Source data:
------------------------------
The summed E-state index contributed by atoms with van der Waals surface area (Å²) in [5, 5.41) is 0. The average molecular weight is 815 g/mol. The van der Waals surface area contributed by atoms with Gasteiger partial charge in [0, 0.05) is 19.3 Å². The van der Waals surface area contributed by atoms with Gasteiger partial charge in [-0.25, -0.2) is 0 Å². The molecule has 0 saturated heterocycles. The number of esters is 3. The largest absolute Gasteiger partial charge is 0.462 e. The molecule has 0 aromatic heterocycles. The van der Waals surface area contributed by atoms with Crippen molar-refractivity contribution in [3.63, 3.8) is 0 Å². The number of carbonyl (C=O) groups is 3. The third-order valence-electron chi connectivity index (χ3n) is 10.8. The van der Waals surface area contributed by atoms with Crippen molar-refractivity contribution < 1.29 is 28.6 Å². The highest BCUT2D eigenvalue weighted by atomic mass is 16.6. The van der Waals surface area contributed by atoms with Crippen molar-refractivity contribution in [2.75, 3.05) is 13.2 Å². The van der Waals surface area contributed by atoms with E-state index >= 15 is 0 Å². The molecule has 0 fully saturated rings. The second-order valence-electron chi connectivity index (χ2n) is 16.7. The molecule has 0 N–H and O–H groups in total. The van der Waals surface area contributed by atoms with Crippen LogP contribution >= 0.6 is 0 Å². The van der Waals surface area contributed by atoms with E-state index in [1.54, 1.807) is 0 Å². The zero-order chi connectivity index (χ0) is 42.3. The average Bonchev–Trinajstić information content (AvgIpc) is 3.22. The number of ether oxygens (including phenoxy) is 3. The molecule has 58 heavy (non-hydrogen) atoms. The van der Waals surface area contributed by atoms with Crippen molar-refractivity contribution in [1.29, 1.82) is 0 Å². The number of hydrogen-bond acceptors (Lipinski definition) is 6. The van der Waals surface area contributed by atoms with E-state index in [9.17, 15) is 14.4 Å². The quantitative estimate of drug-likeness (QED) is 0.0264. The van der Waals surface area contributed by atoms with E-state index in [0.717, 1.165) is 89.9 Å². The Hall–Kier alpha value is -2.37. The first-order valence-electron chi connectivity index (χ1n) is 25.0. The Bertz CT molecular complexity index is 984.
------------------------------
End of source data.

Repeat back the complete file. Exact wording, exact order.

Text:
The summed E-state index contributed by atoms with van der Waals surface area (Å²) in [5, 5.41) is 0. The average molecular weight is 815 g/mol. The van der Waals surface area contributed by atoms with Gasteiger partial charge in [0, 0.05) is 19.3 Å². The van der Waals surface area contributed by atoms with Gasteiger partial charge in [-0.25, -0.2) is 0 Å². The molecule has 0 saturated heterocycles. The number of esters is 3. The largest absolute Gasteiger partial charge is 0.462 e. The molecule has 0 aromatic heterocycles. The van der Waals surface area contributed by atoms with Crippen molar-refractivity contribution in [3.63, 3.8) is 0 Å². The number of carbonyl (C=O) groups is 3. The third-order valence-electron chi connectivity index (χ3n) is 10.8. The van der Waals surface area contributed by atoms with Crippen molar-refractivity contribution < 1.29 is 28.6 Å². The highest BCUT2D eigenvalue weighted by atomic mass is 16.6. The van der Waals surface area contributed by atoms with Crippen molar-refractivity contribution in [2.75, 3.05) is 13.2 Å². The van der Waals surface area contributed by atoms with E-state index >= 15 is 0 Å². The molecule has 0 fully saturated rings. The second-order valence-electron chi connectivity index (χ2n) is 16.7. The molecule has 0 N–H and O–H groups in total. The van der Waals surface area contributed by atoms with Crippen LogP contribution >= 0.6 is 0 Å². The van der Waals surface area contributed by atoms with E-state index in [1.54, 1.807) is 0 Å². The zero-order chi connectivity index (χ0) is 42.3. The average Bonchev–Trinajstić information content (AvgIpc) is 3.22. The number of ether oxygens (including phenoxy) is 3. The molecule has 58 heavy (non-hydrogen) atoms. The van der Waals surface area contributed by atoms with Crippen molar-refractivity contribution in [1.29, 1.82) is 0 Å². The number of hydrogen-bond acceptors (Lipinski definition) is 6. The van der Waals surface area contributed by atoms with E-state index in [9.17, 15) is 14.4 Å². The quantitative estimate of drug-likeness (QED) is 0.0264. The van der Waals surface area contributed by atoms with E-state index in [0.717, 1.165) is 89.9 Å². The Hall–Kier alpha value is -2.37. The first-order valence-electron chi connectivity index (χ1n) is 25.0. The Bertz CT molecular complexity index is 984.